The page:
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  • Oral presentation
  • Open Access

Non-EU migrant doctors in Ireland: applying a typology of health worker migration

  • 1,
  • 1,
  • 2,
  • 2,
  • 2 and
  • 2
BMC Health Services Research201414 (Suppl 2) :O21

https://doi.org/10.1186/1472-6963-14-S2-O21

  • Published:

Keywords

  • Public Health
  • Health System
  • Resource Management
  • Human Resource
  • Comprehensive Understanding

Background

Research on health worker migration in the Irish context has previously sought to categorize migrant health workers by country or region of training (e.g. non-EU nurses or doctors), by migration channel or mechanism (e.g. actively recruited nurses). This paper applies a recently developed typology of health worker migration [1], to the experiences of non-EU migrant doctors in Ireland and considers the value of a typology of health worker migration to human resource management internationally.

Materials and methods

The paper draws on quantitative (N=37) and qualitative (N=337) data collected from non-EU migrant doctors in Ireland between 2011 and 2013.

Results

While non-EU migrant doctors can be categorized according to the typology [1], in the Irish context, a cross-cutting theme of frustration emerged from doctors in almost all categories. In addition to ‘career oriented migrants’ expressing frustration at poor career progression, were ‘returners’ who could not return home because of their limited career progression in Ireland and ‘livelihood migrants’ frustrated with weak career progression.

Conclusions

Employing a typology of health worker migration can facilitate a more comprehensive understanding of the migrant medical workforce, a necessary prerequisite for the development of useful policy tools [2]. However, our findings suggest that migrant health workers cannot be divorced from the health system context in which they work in the destination country, and perhaps this should be incorporated into the typology.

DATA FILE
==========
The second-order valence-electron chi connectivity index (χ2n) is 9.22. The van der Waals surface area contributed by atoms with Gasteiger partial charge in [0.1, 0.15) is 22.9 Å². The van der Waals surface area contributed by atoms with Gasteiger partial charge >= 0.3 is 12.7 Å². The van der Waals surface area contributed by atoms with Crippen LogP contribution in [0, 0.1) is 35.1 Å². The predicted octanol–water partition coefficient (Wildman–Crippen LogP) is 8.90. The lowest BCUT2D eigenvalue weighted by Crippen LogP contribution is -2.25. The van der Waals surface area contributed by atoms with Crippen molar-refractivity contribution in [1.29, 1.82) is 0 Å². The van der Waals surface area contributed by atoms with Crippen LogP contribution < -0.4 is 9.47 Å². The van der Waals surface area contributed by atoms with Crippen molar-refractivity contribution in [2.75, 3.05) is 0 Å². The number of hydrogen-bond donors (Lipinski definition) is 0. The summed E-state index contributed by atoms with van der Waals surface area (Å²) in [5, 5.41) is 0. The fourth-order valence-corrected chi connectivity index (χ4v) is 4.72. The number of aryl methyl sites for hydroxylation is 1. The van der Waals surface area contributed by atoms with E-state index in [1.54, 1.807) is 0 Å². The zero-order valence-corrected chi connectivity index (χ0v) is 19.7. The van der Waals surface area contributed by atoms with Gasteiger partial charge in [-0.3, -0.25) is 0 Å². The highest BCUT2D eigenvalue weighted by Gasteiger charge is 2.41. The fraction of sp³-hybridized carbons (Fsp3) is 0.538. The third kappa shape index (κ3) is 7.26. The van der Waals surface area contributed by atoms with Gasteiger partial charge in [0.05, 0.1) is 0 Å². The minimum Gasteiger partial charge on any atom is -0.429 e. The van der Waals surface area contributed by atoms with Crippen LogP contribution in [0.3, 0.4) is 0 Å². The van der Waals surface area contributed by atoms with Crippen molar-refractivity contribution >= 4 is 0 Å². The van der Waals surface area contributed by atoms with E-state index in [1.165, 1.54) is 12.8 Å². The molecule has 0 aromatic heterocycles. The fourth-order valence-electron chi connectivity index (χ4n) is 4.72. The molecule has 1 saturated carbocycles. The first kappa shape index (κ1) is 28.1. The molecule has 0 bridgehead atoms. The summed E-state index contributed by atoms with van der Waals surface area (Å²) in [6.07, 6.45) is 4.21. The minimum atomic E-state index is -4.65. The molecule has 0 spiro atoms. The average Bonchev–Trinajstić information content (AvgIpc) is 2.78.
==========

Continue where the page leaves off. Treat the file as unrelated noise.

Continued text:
Declarations

Acknowledgements

Thanks to the Health Research Board for funding the Doctor Migration Project (RCSI & TCD) HRA_HSR/2010/18.

Authors’ Affiliations

(1)
Department of Epidemiology, RCSI, Dublin, Ireland
(2)
Centre for Health Policy and Management, Trinity College Dublin, Ireland

References

  1. Glinos I, Buchan J: Health Professionals crossing the European Union’s internal and external borders: A typology of health professional mobility and migration. Health Professional Mobility in a Changing Europe - New dynamics, mobile individuals and diverse responses. Edited by: Buchan J, et al. 2014, WHO & European Observatory on Health Systems and PoliciesGoogle Scholar
  2. Glinos I, et al: Health Professional Mobility and Health Systems in Europe: Conclusions from the Case Studies. Health Professional Mobility and Health Systems Evidence from 17 European Countries. Edited by: Wismar W, et al. 2011, World Health Organisation & European Observatory on Health Systems and PoliciesGoogle Scholar

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